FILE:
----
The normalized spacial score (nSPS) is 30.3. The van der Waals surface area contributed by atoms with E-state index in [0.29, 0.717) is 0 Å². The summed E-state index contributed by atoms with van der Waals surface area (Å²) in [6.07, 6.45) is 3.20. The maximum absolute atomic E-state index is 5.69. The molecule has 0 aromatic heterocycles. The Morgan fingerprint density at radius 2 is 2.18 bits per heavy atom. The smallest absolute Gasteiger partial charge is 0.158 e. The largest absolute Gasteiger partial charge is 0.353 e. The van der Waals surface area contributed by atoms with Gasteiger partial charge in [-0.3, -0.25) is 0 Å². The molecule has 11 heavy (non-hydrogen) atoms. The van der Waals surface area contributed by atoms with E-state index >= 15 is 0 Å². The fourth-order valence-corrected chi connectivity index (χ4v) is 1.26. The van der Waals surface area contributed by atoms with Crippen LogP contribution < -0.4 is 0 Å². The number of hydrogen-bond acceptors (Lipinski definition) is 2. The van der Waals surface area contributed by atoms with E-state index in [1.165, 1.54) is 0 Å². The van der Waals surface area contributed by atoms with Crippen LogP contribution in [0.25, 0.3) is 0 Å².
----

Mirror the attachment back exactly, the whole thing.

The normalized spacial score (nSPS) is 30.3. The van der Waals surface area contributed by atoms with E-state index in [0.29, 0.717) is 0 Å². The summed E-state index contributed by atoms with van der Waals surface area (Å²) in [6.07, 6.45) is 3.20. The maximum absolute atomic E-state index is 5.69. The molecule has 0 aromatic heterocycles. The Morgan fingerprint density at radius 2 is 2.18 bits per heavy atom. The smallest absolute Gasteiger partial charge is 0.158 e. The largest absolute Gasteiger partial charge is 0.353 e. The van der Waals surface area contributed by atoms with Gasteiger partial charge in [-0.3, -0.25) is 0 Å². The molecule has 11 heavy (non-hydrogen) atoms. The van der Waals surface area contributed by atoms with E-state index >= 15 is 0 Å². The fourth-order valence-corrected chi connectivity index (χ4v) is 1.26. The van der Waals surface area contributed by atoms with Crippen LogP contribution < -0.4 is 0 Å². The number of hydrogen-bond acceptors (Lipinski definition) is 2. The van der Waals surface area contributed by atoms with E-state index in [1.165, 1.54) is 0 Å². The van der Waals surface area contributed by atoms with Crippen LogP contribution in [0.25, 0.3) is 0 Å².